She spotted one that had no words on it—only a weird symbol. It looked familiar to her, so she plucked the book down and flipped it open. The pages felt like they might disintegrate in her hands, and it smelled distinctly of dirt.
“My god, where does Lydia get these books?” Harper asked, genuinely awed by what she found. “I think this is written in Sumerian.”
“What’s that?” Gemma came over to see what the fuss was about. Since she was shorter than Harper, she had to crane her neck a bit to read over Harper’s shoulder. “That’s not a language. Those are just shapes and symbols.”
“That’s how it was written,” Harper said. “It’s a dead language.”
“How do you know it?” Gemma asked.
“I don’t know it. Like, I have no idea what any of this is saying. I kind of recognize some of the symbols.” Harper ran her hand along the page. “I took an elective last year, Advanced Languages of the World. I thought the Latin part would help me with medical terminology.”
“So then … that doesn’t say anything about sirens?” Marcy asked.
“Probably not, but this is really old,” Harper said and carefully put the book back on the shelf. “You can’t just go pick that up at a garage sale or any old used book store.”
“I told you this wasn’t any old used book store,” Marcy said.
“Many of the books I get come from private dealers who wish to remain anonymous,” came a voice from behind them, and Harper whirled around to see a petite woman walking down the aisle toward them.
She looked to be in her mid-twenties, with black hair kept in a short pixie cut, which suited her, since she reminded Harper of a pixie. Her dark brown eyes appeared almost too large for her face, especially considering how delicate her features were. Her clothes were pastel and chiffon, looking much less goth than Harper had imagined the owner of this establishment would look.
“Hey, Lydia,” Marcy said, her voice the same monotone it always was, so Harper couldn’t really tell how happy she was to see her friend. “These are the people I was telling you about, Harper and Gemma.”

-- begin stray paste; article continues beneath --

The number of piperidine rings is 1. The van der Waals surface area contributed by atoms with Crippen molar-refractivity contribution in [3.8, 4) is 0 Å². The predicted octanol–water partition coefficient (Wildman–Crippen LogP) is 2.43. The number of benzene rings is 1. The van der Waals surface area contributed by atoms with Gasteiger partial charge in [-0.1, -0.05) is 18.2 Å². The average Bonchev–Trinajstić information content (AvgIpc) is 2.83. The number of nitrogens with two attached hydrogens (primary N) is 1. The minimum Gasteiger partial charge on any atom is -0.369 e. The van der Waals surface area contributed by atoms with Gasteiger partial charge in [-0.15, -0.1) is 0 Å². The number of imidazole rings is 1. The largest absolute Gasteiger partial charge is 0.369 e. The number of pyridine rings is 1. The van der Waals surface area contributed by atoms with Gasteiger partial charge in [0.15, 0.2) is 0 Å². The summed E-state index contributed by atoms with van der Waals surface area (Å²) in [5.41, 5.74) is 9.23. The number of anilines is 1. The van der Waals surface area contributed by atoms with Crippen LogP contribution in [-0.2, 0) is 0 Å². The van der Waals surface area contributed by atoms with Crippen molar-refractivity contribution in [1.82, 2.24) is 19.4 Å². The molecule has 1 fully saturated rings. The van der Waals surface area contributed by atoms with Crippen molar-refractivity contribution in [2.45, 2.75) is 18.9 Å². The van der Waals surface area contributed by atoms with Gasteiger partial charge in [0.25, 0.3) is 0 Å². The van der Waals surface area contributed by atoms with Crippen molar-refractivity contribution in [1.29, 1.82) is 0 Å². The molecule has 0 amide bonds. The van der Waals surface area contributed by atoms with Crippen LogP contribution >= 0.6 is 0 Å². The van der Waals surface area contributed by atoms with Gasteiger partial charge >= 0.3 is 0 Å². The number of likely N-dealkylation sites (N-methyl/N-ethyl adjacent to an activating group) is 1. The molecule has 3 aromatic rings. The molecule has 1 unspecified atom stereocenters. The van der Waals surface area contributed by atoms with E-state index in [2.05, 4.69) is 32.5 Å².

“You must be the siren,” Lydia said, instantly focusing her attention on Gemma.
“Um…” Gemma appeared unsure how to reply to that and looked embarrassed. “Yeah, I guess. I am.”
“Cool.” Lydia smiled widely. “I’ve never met a siren before.”
“Well, here I am.” Gemma shrugged.
Lydia bit her lip and her eyes sparkled. “You wouldn’t want to sing for me, would you?”
“No, that’s not a good idea,” Harper answered quickly.
“Yeah, it’s not really safe,” Gemma agreed. “It can get out of hand.”
“I understand. I know it’s extremely dangerous.” Lydia waved her hand. “I shouldn’t have asked anyway. You’d think I’d have learned my lesson after the werewolf.”
She pulled back her shirt to reveal her slender shoulder. A red scar in the shape of a large dog bite wrapped around it. Harper was content to look at it from where she stood, but both Gemma and Marcy leaned in to get a better look.
“Cool,” Marcy said.
“So does that mean you’re a werewolf now?” Gemma asked after Lydia had pulled her shirt back up.
“Yeah, I’m all, like, rawr.” Lydia made her hands into fake claws and pretended to growl, but she started laughing almost instantly, a light tinkling sound that reminded Harper of wind chimes. “No, no, that’s not how werewolves work. It’s a whole different process.”
“Really?” Gemma asked. “How does one become a werewolf?”
“Well, it’s, like—” Lydia started to explain, but then she saw Harper’s annoyed expression and stopped. “Sorry. You guys didn’t come here to talk about werewolves, did you?”
“I didn’t come here for that, but I kinda want to talk about it now that you brought it up,” Gemma said, her tone getting a touch sulky because she knew Harper didn’t approve of that as a conversation topic.
“You’re not missing much,” Marcy said. “Werewolves are boring.”
Lydia leaned forward and lowered her voice, like she was telling them a secret. “They kinda are.”
“See?” Marcy asked.
“Anyway, you’re sick of being a siren and want to break the curse. Did I get that right?” Lydia asked. “Or did one of you want to become a siren?”
“No, no, no,” Harper said and waved her hands. “No more sirens. None.”
“Yeah, we definitely want to break the curse,” Gemma said. “And not have more sirens. In fact, if we can find a way to kill the sirens that already exist, that’d be great.”
“You don’t know how to kill the sirens?” Lydia raised an eyebrow. “So you don’t know how you can die?”
“I know some ways,” Gemma said. “But I don’t know how I can be murdered.”
Lydia crossed her arms over her chest and leaned back, studying Gemma. She did it for so long that Gemma became uncomfortable and began to squirm.
“That leaves you vulnerable to attack, doesn’t it?” Lydia asked.
“Yeah, it does,” Gemma said.
“We hadn’t thought of that before, but thank you for putting it in my head now,” Harper muttered.